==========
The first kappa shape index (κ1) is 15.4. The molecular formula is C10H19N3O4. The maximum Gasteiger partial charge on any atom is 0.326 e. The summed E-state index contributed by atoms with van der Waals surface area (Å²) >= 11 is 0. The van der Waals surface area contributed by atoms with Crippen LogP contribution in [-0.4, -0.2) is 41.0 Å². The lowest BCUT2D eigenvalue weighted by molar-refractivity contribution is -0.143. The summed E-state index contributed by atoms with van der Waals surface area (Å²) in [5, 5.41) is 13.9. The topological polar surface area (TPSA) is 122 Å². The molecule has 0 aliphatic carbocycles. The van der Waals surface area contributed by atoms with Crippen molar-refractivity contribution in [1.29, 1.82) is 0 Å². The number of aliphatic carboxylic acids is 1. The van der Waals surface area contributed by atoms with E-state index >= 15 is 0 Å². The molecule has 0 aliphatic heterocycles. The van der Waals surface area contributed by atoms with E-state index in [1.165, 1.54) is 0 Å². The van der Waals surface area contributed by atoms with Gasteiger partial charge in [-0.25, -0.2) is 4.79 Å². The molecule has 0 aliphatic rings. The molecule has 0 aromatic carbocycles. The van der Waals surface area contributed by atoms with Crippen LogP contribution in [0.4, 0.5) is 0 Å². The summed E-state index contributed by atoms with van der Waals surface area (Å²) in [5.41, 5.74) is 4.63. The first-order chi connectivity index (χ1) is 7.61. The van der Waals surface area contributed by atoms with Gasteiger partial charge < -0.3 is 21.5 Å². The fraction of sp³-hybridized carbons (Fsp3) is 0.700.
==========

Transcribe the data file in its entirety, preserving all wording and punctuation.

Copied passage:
The first kappa shape index (κ1) is 15.4. The molecular formula is C10H19N3O4. The maximum Gasteiger partial charge on any atom is 0.326 e. The summed E-state index contributed by atoms with van der Waals surface area (Å²) >= 11 is 0. The van der Waals surface area contributed by atoms with Crippen LogP contribution in [-0.4, -0.2) is 41.0 Å². The lowest BCUT2D eigenvalue weighted by molar-refractivity contribution is -0.143. The summed E-state index contributed by atoms with van der Waals surface area (Å²) in [5, 5.41) is 13.9. The topological polar surface area (TPSA) is 122 Å². The molecule has 0 aliphatic carbocycles. The van der Waals surface area contributed by atoms with Crippen molar-refractivity contribution in [1.29, 1.82) is 0 Å². The number of aliphatic carboxylic acids is 1. The van der Waals surface area contributed by atoms with E-state index >= 15 is 0 Å². The molecule has 0 aliphatic heterocycles. The van der Waals surface area contributed by atoms with E-state index in [1.165, 1.54) is 0 Å². The van der Waals surface area contributed by atoms with Gasteiger partial charge in [-0.25, -0.2) is 4.79 Å². The molecule has 0 aliphatic rings. The molecule has 0 aromatic carbocycles. The van der Waals surface area contributed by atoms with Crippen LogP contribution in [0.4, 0.5) is 0 Å². The summed E-state index contributed by atoms with van der Waals surface area (Å²) in [5.41, 5.74) is 4.63. The first-order chi connectivity index (χ1) is 7.61. The van der Waals surface area contributed by atoms with Gasteiger partial charge < -0.3 is 21.5 Å². The fraction of sp³-hybridized carbons (Fsp3) is 0.700.